HTML and CSS Reference
In-Depth Information
If you view the menu.html file in your browser, you won't see any visible difference, but screen readers can now
get a better understanding of your tables.
Try using the screen reader to read out the table. Close your eyes and try to visualize the table in your head as the
screen reader goes through the various table cells. Can you see how using table headers and captions help you build
a more complete picture of the table?
In addition to applying scoped column headings to the table, you can go one step further and mark up the first cell in
each row to be a table heading. This is because all the data in the rest of the cells in the row relates back to the item
named in the first cell. Making this change can help computer programs identify that the data is related. To specify
that a table heading is related to the data in that row, you need to set the value of the scope attribute to row .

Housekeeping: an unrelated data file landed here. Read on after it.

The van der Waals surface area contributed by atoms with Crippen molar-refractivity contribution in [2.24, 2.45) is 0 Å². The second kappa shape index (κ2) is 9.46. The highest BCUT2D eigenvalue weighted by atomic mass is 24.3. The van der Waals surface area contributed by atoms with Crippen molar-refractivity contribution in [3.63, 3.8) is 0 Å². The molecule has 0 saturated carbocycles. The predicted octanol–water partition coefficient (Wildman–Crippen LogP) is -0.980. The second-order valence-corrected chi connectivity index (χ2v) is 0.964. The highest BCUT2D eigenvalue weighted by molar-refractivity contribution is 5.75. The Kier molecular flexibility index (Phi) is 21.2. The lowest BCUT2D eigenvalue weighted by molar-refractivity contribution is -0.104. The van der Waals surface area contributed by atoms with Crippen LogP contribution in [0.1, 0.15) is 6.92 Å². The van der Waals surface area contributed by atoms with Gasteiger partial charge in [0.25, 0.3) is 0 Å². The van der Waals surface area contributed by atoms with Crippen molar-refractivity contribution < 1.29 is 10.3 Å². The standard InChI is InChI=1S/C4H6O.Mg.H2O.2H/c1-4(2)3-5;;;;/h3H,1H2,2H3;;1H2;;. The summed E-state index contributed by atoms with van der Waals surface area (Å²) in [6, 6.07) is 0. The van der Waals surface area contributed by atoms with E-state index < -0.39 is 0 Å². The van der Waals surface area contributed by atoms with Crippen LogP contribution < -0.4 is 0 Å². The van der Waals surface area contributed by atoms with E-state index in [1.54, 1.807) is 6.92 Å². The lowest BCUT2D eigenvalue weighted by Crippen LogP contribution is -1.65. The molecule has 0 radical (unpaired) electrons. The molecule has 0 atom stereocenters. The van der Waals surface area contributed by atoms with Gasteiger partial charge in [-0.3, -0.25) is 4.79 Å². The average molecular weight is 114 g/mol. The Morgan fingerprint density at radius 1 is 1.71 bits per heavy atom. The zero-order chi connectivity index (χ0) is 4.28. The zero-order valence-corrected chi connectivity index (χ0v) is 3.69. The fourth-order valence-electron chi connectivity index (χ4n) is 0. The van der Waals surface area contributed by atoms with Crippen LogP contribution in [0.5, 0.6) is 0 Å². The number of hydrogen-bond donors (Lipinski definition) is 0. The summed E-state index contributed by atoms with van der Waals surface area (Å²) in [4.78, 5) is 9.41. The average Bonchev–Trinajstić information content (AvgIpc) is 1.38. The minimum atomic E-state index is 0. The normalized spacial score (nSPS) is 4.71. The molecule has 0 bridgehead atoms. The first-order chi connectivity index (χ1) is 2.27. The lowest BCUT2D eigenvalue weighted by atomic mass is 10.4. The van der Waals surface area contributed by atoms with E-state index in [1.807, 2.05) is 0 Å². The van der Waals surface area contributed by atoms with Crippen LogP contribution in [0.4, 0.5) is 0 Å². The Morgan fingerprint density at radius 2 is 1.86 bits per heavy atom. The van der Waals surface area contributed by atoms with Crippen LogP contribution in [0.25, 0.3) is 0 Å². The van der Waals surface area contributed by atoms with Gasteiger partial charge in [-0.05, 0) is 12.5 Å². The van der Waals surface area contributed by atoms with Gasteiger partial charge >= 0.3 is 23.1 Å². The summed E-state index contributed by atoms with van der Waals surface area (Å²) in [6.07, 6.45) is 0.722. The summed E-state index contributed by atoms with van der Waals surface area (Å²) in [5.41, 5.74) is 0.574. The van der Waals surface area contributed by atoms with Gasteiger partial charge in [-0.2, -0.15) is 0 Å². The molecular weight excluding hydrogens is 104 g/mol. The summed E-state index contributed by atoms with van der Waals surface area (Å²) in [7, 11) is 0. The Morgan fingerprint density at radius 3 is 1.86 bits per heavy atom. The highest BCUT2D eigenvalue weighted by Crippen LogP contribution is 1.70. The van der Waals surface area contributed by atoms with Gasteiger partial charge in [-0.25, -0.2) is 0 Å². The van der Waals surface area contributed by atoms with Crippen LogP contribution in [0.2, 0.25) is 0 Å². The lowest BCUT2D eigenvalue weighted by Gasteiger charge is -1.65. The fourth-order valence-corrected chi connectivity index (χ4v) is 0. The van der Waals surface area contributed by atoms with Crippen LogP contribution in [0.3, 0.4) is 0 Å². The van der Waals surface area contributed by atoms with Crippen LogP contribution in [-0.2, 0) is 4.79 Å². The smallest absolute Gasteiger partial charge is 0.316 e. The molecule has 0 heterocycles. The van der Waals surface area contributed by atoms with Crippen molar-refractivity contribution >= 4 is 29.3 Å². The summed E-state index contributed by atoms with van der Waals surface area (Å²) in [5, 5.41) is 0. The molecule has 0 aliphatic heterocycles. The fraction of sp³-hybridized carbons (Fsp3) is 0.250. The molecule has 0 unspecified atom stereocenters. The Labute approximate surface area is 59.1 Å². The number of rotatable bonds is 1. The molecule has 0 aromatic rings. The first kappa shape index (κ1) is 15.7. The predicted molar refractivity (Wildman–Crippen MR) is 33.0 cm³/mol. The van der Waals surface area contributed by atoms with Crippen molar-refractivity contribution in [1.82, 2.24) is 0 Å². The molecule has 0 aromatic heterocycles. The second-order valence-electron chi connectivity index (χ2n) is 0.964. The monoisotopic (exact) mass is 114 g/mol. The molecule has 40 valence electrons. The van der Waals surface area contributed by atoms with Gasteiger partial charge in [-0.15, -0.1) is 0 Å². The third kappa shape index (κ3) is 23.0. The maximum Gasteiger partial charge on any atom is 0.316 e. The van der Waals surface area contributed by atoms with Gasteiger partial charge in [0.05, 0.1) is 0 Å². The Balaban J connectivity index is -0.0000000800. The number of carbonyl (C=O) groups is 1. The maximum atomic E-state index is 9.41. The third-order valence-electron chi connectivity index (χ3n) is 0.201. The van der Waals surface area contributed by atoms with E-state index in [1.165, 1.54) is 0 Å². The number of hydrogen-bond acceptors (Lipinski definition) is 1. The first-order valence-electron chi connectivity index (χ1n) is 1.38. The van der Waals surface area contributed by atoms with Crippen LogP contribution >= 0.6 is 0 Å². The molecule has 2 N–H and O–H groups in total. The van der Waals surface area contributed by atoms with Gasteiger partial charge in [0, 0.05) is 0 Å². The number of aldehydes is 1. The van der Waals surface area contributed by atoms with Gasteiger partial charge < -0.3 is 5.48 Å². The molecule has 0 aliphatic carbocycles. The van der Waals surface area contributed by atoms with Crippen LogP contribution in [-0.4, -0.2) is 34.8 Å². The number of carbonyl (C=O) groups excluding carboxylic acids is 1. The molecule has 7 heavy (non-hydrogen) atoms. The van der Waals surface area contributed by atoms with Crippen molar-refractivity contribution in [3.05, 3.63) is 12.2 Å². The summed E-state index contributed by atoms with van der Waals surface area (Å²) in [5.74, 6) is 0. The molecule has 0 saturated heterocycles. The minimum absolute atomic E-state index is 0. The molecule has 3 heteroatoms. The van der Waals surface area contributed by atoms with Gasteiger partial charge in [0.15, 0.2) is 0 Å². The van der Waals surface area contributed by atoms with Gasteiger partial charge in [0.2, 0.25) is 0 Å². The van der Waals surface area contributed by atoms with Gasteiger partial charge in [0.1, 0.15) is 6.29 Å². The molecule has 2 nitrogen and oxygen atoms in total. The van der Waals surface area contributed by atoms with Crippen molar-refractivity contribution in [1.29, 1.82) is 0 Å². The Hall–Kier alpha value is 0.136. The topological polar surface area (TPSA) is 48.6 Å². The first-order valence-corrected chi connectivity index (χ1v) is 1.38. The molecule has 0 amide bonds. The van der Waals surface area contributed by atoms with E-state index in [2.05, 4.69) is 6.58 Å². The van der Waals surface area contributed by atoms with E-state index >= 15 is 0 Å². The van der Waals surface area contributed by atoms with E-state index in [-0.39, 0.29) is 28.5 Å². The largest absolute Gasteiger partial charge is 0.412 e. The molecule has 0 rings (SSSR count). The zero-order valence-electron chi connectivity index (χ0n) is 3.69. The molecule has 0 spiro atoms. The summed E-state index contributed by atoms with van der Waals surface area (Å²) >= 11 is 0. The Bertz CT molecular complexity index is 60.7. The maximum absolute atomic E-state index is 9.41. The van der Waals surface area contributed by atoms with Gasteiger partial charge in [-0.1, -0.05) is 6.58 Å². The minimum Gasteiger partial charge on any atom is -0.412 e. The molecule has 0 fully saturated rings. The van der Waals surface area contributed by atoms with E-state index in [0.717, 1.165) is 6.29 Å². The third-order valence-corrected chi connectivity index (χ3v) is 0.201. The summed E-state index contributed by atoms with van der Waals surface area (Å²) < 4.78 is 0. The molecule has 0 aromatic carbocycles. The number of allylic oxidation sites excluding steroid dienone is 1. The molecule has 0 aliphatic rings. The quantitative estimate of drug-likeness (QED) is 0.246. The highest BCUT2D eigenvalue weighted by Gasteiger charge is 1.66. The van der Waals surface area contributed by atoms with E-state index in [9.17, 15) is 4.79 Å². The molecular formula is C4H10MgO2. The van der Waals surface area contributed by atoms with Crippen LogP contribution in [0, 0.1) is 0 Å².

The code for this exercise can be found in folder 4.
Here are the steps:
1. Open your menu.html file in your text editor again.
2. Find the first row within the <tbody> element in your pizzas table.
3. Change the first <td> element in this row to be a <th> element instead.
4. Now add a scope attribute to this element and set its value to row . Here's how the code for your updated
row should look:
<th scope="row"> Joe's Pepperoni Special </th>
Select pepperoni with our signature spicy tomato sauce
5. Now repeat Steps 3 and 4 for each of the rows in all of your menu tables.
6. Save the menu.html file.
The stylesheet I provide does not apply any additional styling to these <th> elements, so you should still see what is
shown in Figure 9-2. However, your table rows are now a lot more accessible to screen readers.
Throughout this section, you implemented a number of techniques to make your Menu page more accessible. This
includes using both <caption> elements and scoped table headers. It can sometimes seem like a lot of extra work
to add these in. But now you can rest easy knowing your websites are accessible to all those who wish to roam them.
Making Images Accessible
Making images accessible is straightforward. You just need to make sure that you include a good description of the
image in the alt attribute of each <img> element. When screen readers encounter an <img> element, they read
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